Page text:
Yesterday President Obama delivered a big speech on partisanship and how it’s gotten worse under his administration.
He considers it a failing, and in an interview after his big speech with The Chicago Tribune, he talked up how well people got along when he was still an Illinois legislator.
But one thing he wanted to make clear was that he doesn’t think race has been a big factor in the partisan divide. Obama said that there are certain people who voted against him or don’t approve of him “because of race,” but there’s also people who supported him simply because he was black.
The president went on to downplay it and even talk up how far America has come:
“There’s no doubt there are pockets of the country where some dog whistles blow and there’s underlying racial fears that may be exploited,” he said.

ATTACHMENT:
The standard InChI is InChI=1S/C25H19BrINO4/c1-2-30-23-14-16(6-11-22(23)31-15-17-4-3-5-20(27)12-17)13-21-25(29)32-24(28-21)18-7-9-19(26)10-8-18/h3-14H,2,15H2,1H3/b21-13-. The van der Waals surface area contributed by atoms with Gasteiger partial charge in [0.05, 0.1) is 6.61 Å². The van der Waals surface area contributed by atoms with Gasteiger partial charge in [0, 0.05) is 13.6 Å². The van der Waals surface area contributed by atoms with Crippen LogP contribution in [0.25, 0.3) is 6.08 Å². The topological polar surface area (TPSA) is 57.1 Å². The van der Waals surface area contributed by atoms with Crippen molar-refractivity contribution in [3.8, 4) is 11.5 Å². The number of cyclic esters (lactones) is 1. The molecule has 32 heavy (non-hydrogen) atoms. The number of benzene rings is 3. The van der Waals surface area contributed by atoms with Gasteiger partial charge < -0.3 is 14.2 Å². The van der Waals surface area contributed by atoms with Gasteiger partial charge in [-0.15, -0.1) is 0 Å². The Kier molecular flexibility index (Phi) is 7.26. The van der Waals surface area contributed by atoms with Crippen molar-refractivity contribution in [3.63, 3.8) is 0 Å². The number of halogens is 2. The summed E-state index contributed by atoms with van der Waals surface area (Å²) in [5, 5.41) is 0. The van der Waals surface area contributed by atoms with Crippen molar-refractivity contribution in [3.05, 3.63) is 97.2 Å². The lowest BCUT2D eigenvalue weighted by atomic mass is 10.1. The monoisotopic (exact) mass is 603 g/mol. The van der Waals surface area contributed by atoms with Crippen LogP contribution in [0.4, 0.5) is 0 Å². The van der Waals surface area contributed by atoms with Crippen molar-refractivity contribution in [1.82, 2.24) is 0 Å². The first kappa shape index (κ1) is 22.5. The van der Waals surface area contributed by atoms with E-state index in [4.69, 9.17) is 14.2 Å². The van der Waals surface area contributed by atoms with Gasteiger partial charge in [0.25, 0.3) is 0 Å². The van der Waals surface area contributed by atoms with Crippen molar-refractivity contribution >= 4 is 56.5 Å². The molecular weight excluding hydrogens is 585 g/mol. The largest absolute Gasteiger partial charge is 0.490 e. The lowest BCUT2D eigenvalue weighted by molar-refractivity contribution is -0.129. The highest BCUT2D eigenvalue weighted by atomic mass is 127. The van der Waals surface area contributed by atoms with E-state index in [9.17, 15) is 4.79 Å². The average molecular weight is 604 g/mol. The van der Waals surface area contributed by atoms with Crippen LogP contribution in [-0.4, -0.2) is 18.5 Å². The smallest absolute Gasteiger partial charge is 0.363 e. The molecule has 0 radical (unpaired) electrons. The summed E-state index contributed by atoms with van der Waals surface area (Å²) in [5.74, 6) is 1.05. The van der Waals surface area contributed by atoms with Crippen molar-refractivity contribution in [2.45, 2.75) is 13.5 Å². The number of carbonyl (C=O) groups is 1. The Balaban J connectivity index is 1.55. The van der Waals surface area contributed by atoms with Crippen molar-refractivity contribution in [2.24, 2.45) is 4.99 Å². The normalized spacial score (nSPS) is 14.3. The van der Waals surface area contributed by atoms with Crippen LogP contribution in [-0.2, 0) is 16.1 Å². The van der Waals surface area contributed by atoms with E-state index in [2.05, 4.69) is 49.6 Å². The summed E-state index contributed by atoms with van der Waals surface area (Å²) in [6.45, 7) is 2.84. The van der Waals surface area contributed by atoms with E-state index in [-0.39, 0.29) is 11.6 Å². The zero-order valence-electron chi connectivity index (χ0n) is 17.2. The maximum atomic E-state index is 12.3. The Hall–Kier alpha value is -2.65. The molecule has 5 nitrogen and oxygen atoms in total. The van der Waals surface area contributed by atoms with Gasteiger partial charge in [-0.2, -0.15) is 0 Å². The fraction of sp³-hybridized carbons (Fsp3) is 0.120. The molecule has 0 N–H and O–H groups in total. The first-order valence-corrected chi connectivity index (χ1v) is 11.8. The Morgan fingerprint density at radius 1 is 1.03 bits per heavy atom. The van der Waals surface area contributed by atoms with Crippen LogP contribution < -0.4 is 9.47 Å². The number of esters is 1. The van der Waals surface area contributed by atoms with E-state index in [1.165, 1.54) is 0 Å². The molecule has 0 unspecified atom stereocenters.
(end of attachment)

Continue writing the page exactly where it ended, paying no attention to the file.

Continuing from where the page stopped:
“You’ve got a whole generation of kids growing up where the first president they’ve known is an African American,” he added. “Even if they’re hearing their parents say he’s terrible, it kind of seeps in that it’s not a crazy thing. So that sometime later, if there’s a Hispanic, or a woman or another African American, that won’t seem as exceptional. These things change over time.”
Obama thinks most of this just comes down to “hardball politics,” similar to how the Clintons were attacked on health care back in the 90s.
[image via Shutterstock]
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